Photo: Visual Photos

Curious George and his Jewish creators

Book that sold millions of copies inspired by Hans and Margaret Rey's voyage after fleeing Paris before Nazi invasion

Curious George may have been known as the lovable, adventurous and mischievous monkey, but the inspiration behind the character’s travel exploits goes much deeper. A new exhibit at New York’s The Jewish Museum allows visitors to explore the minds behind Curious George’s character.


Much like Curious George, creators and married couple Hans and Margaret Rey were also on the run. The Reys were German Jews who lived in Paris in the beginning of the Nazi invasion period. The couple feared for their safety and decided to flee Paris on their bicycles just two days before the Nazis arrived in France.


They carried their favorite drawings during their four-month voyage from Paris to Spain, Portugal and Brazil before settling in New York. One of the illustrations they took with them was about a monkey named Fifi. Inspired by their own experiences, Fifi was fond of travelling and always found a way to escape danger.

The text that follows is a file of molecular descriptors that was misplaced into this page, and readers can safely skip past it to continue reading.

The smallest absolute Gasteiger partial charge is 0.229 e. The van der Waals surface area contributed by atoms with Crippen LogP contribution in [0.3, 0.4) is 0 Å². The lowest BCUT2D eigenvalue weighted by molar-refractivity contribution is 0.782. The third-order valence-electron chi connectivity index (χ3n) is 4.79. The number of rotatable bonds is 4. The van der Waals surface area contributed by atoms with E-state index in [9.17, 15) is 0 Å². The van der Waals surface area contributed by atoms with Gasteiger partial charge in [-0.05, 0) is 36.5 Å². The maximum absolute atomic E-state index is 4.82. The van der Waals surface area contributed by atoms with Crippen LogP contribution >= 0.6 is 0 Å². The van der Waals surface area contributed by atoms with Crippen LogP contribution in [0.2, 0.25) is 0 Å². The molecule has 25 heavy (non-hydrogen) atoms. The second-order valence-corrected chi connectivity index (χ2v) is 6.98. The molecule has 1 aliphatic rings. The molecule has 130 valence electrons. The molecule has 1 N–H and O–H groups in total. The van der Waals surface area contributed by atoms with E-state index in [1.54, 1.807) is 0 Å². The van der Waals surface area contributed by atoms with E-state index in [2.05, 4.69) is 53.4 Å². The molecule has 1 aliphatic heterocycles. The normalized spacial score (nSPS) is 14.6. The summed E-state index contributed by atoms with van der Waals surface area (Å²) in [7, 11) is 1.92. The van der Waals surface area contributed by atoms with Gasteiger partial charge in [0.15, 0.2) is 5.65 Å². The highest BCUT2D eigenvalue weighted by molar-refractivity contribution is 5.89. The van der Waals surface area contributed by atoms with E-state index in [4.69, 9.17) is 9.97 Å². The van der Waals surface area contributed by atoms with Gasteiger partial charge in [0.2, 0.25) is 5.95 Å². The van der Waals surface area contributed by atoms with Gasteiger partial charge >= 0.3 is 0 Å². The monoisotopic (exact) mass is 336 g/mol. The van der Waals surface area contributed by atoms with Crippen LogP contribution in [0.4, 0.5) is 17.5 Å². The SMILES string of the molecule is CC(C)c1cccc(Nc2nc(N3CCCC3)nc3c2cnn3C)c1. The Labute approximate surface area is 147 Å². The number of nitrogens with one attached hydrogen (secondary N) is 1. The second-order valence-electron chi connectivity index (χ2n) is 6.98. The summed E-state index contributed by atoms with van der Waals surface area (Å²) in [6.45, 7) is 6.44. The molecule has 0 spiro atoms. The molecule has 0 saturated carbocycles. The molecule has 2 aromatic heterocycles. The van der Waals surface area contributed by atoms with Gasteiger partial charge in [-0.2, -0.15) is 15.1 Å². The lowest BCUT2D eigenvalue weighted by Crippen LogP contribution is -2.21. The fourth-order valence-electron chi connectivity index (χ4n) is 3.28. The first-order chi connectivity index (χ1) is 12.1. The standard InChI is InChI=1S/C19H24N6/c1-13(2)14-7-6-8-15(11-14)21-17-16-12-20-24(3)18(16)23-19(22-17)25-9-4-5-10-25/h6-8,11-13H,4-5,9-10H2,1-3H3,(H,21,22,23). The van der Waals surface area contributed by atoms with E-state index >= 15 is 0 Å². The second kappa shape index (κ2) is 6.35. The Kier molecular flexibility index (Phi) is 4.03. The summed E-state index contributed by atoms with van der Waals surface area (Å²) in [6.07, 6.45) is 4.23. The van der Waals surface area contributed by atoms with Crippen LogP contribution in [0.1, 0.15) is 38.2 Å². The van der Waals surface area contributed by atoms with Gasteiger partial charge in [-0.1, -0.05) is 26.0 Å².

During their journey they were questioned twice by authorities due to their German accents but were exempted when officials learned they were creating children’s books. Upon their arrival in the US, they tried to sell the story of Fifi the monkey to American publishers, but were told Fifi was not a fit name for a male animal. The name was eventually changed to George and the book went on to sell millions of copies. Curious George books have also been translated to other languages, including Yiddish and Hebrew.


Now, visitors can see almost 80 original drawings from over 30 Curious George and other books the Reys wrote and illustrated. The museum also includes Hans’ journal and Margaret’s photography. The exhibition will be on display until August 1, 2010. For more information, visit


Republished with permission from Shalom Life 


פרסום ראשון: 03.28.10, 15:05
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